[JURIST] US Sen. Arlen Specter (R-PA) [official website], chairman of the Senate Judiciary Committee, said Wednesday that he is working on legislation that would require court supervision of President Bush's domestic surveillance program [JURIST news archive; White House position paper]. The bill would allow the Foreign Intelligence Surveillance Court (FISC) [FJC backgrounder], established under the 1978 Foreign Intelligence Surveillance Act [text], to conduct a reviews of the NSA program every 45 days to ensure that the anti-terrorist surveillance is being conducted properly. The program is currently reviewed regularly, but by the administration, not a court. Specter said that the proposal would "assert Congress' constitutional authority" under Section 8 [text] of Article 1 of the US Constitution, which grants Congress the power "To make rules for the government and regulation of the land and naval forces." USA Today has more.
The White House, meanwhile, has agreed to hold briefings for the full House and Senate intelligence committees [AP report] on the NSA program. Only the so-called "Gang of Eight" [Wikipedia backgrounder], consisting of current leaders of the House, Senate, and its intelligence committees, had previously been briefed, but US Attorney General Alberto Gonzales and Michael Hayden, Principal Deputy Director for National Intelligence, briefed the full House Intelligence Committee Wednesday, and a similar briefing for the Senate Intelligence Committee is scheduled for Thursday. The full briefings come after Rep. Heather Wilson (R-NM) [official website], chairwoman of the House intelligence subcommittee that oversees the NSA, called for a full review of the NSA program [JURIST report]. Last month, the Congressional Research Service, Congress' public policy research arm, released a report [PDF text; JURIST report] concluding that the limited briefings were "inconsistent with the law."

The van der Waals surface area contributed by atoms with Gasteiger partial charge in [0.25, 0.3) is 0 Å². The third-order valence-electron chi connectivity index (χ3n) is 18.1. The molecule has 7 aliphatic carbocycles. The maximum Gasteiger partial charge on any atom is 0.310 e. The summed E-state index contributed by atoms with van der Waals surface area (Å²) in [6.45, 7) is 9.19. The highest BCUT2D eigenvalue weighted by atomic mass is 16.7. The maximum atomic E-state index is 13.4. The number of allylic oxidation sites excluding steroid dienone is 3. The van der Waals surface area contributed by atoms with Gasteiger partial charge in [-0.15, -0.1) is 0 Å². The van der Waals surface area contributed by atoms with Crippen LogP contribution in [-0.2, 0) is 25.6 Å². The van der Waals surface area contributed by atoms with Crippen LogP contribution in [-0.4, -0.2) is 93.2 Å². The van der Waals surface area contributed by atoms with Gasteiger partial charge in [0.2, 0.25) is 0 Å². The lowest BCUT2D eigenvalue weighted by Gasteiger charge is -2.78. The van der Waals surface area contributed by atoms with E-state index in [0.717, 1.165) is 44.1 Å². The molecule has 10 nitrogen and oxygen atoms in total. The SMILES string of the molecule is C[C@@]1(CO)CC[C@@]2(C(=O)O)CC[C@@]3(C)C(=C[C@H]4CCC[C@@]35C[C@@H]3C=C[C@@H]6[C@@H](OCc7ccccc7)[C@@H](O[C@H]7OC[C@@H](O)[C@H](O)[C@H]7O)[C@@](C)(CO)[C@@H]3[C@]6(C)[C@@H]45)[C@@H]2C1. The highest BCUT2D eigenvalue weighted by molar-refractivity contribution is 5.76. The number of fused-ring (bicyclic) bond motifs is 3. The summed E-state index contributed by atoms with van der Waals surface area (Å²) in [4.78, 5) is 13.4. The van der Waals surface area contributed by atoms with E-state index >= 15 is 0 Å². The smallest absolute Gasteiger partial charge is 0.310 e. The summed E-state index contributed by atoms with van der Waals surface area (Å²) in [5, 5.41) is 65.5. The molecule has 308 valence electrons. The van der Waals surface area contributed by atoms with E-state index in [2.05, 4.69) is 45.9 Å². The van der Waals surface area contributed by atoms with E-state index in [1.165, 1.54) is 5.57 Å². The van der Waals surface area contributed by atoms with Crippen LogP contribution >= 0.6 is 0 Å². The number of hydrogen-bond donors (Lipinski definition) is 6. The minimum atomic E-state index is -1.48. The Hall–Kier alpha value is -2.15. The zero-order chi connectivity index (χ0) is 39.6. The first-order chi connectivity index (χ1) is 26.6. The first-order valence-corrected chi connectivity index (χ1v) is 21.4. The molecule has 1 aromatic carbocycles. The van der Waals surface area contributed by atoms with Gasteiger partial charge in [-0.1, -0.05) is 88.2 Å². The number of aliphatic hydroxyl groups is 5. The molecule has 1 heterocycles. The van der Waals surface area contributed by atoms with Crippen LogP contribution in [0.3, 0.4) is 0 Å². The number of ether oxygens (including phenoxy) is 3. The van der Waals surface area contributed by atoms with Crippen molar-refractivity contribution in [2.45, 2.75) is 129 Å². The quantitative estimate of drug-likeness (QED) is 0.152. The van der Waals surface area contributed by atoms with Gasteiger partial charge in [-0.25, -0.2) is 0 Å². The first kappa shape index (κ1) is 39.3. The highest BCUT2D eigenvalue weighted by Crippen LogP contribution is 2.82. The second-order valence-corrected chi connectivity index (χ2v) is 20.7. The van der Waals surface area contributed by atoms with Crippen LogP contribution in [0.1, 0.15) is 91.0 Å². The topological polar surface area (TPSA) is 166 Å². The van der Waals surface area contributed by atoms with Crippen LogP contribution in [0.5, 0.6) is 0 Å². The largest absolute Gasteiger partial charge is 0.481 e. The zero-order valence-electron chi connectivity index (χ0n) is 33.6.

In related news, the Washington Post reported Thursday that a top Justice Department lawyer warned FISC judges at least twice that information gathered through the domestic spying program may have been used to obtain wiretapping warrants from the FISC, despite judges' insistence that it not be used to form the basis of a warrant request. US District Judge Colleen Kollar-Kotelly [official profile], who presides over the FISC, has expressed doubt over the legality of the NSA program and had been assured by administration officials that no evidence obtained through the domestic wiretaps would be used to secure FISC warrants. In 2004 and again in 2005, however, Kollar-Kotelly was told by James Baker, the top intelligence expert at the DOJ, that the information had made its way into warrant requests. After the 2004 incident, an infuriated Kollar-Kotelly complained to the Justice Department, prompting a temporary suspension of the program. Kollar-Kotelly, and her predecessor Judge Royce C. Lamberth [official profile] told top administration officials that if the program were to be made public, as it was in December 2005 [JURIST report], there was a significant chance that it would be declared unconstitutional. Kollar-Kotelly and Lamberth also believed, however, that the FISC did not have the authority to rule on President Bush's power to authorize the program. Reuters has more.